Written evidence submitted by Mrs Fiona Gardner



I am a mum to 4 children and we are in our 7th year of home-educating. We have home-educated from the beginning and we have found it hugely beneficial for our individual children and to us as a family unit. To learn at our own pace and to explore subjects in greater depth is creates a grat learning environment. Not to have the pressure of being classed as ‘behind’ if a subject has been harder to grasp or being kept back when a subject is easily grasped gives our children acceptance that they can learn at their own pace and that is good.


I thoroughly believe that parents are primarily responsible for the education of their children. If a parent chooses to send their child to school, they are relying on the teachers to educate their child not the state. If a parent chooses to educate a child a home it is their responsibility not the states.



I believe that Local Authorities already have power to intervene where they believe a child is at risk of abuse. The current approach allows the Local Authorities to intervene where necessary whilst maintaining family privacy.


I think that giving overstretched authorities even more responsibilities e.g. interfeering with law-abiding families, will distract them from protecting those most at risk.


Statutory Register

I wholeheartedly disagree that a statutory register for home-educating families is right. It is the parents responsibility to ensure an appropriate education is being given. Why should I need to register with the state to teach my own children? Home education is a natural progression from teaching a baby to walk, a toddler 1, 2, 3 and the alphabet, to teaching them harder things as they grow and develop. I would see a register as a interferance in family life. Often home education doesn’t follow a traditional 9am-3pm structure, a lot of learning/talking/discussing is done outside of those hours or in unconventional places e.g. in the car on the way to gymnastics…which is just normal family life.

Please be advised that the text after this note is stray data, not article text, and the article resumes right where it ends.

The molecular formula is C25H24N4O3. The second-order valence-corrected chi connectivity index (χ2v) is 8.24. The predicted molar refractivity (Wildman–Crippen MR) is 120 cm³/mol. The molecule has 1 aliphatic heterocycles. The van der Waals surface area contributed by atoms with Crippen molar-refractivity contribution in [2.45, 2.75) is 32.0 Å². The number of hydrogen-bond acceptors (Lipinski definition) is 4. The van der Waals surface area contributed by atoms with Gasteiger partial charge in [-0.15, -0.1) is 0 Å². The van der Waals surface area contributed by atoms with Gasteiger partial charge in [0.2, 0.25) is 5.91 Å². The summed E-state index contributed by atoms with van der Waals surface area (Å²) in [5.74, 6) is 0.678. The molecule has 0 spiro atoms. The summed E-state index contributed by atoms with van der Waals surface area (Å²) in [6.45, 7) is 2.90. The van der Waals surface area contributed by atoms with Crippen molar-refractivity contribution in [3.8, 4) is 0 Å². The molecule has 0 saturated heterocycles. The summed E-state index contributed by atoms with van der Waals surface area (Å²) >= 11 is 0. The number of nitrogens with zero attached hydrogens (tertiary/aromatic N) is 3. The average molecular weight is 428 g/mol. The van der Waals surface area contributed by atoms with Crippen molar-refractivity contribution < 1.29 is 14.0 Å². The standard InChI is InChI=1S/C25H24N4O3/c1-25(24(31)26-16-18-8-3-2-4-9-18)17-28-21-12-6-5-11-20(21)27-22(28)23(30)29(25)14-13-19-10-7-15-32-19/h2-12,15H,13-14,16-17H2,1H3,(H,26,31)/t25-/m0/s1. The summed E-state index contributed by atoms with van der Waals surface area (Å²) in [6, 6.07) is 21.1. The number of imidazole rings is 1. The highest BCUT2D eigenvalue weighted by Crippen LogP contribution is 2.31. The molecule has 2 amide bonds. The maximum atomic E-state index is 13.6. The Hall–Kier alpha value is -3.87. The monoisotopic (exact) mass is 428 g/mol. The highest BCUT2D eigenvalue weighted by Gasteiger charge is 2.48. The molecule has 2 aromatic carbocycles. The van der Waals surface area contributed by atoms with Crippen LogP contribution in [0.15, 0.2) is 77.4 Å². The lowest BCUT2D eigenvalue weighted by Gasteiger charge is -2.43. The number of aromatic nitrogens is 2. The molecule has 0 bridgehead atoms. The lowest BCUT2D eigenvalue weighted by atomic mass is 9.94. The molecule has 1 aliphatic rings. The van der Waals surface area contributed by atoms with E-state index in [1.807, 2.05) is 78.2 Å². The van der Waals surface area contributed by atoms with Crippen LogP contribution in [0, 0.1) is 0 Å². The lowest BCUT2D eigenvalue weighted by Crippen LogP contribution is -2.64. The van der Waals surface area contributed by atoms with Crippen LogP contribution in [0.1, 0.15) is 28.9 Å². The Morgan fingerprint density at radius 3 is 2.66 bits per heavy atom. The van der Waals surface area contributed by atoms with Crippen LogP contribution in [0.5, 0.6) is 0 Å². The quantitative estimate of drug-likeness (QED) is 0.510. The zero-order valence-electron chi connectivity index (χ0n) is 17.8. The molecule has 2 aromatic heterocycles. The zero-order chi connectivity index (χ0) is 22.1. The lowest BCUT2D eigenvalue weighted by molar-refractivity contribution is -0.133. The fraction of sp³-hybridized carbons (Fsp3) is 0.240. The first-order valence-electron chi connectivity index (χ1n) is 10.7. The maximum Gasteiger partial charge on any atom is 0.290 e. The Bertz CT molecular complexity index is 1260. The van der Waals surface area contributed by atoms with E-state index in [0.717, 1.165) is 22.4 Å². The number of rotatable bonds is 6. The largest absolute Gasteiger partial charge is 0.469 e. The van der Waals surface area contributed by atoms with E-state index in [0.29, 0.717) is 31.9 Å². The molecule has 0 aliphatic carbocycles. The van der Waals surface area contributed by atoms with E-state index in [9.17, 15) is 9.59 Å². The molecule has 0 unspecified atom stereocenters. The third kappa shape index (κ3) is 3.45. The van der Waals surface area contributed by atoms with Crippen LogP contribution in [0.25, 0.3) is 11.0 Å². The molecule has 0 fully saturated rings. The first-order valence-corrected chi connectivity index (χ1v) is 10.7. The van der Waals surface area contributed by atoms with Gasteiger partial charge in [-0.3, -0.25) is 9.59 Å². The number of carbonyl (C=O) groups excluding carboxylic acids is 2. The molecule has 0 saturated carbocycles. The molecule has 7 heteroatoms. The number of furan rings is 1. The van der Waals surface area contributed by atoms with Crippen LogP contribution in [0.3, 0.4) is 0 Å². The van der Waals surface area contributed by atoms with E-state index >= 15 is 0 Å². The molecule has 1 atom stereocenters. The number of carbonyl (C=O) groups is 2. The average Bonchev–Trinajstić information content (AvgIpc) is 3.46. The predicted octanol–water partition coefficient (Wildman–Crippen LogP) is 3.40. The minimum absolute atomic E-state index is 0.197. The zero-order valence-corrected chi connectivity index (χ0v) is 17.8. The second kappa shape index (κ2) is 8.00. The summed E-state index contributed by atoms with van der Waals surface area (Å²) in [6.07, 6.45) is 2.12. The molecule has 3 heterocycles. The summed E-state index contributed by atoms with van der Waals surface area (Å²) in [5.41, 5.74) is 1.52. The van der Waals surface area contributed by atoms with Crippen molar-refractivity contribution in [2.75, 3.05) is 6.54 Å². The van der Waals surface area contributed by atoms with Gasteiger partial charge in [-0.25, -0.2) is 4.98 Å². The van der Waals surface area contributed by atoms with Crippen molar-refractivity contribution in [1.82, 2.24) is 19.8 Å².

There is no evidence a statutory register would be effective. It’s unlikely that parents who are of concern would register anyway. And also where are the funds coming from to put this is place when local authorities already have limited resources?




I wholeheartedly disagree that inspection of home education is needed. It is very much inappropriate as no two home education settings are the same…that’s what is so good about home educating. That a family can set up their home in the most beneficial way for their child. This would be most impractical for inspections. Would you have to employ people who had been home-educated as a child so as to have an ‘expert’ in the inspector role? This really would be an intrusion in family life.


Unregistered school/Exclusion and ‘Off-rolling’.

Elective Home Education (EHE) is being unfairly linked with these 3 issues. EHE is a worthwhile and viable option for many families. They have chosen to Home Educate because they think this is the best thing for their children.

The issues of illegal schools, unregistered schools and ‘off-rolling’ are major issues that need to be addressed separately from EHE. Dealing with these things without including EHE means that they can be dealt with properly.

I am very concerned that home education is often wrongly associated with child abuse. Again child abuse is a separate issue to be dealt with and the authorities already have wide spread powers to deal with it. There are so many bullying issues within schools that some parents have got to the point that they are left with one option of home-educating to save their child from bullying within schools.

Home educated children are protected from the alarming levels of sexual harassment and abuse that has been documented in schools in the ‘Sexual Violence and sexual harassment between children in schools and colleges’ document from the Department of Education in May 2018.




A home-educating family should be able to decline support/meetings/interaction with the local authorities without arrousing suspicion or cause for concern. So much of EHE flows in with normal family life. Any acceptance of support should be voluntary.


I think that local authorities are often suspicious of EHE families as they have no experience with home education and they assume we have something to hide.


A useful way for local authorities might be to help with provisions of exam fees etc.


January 2021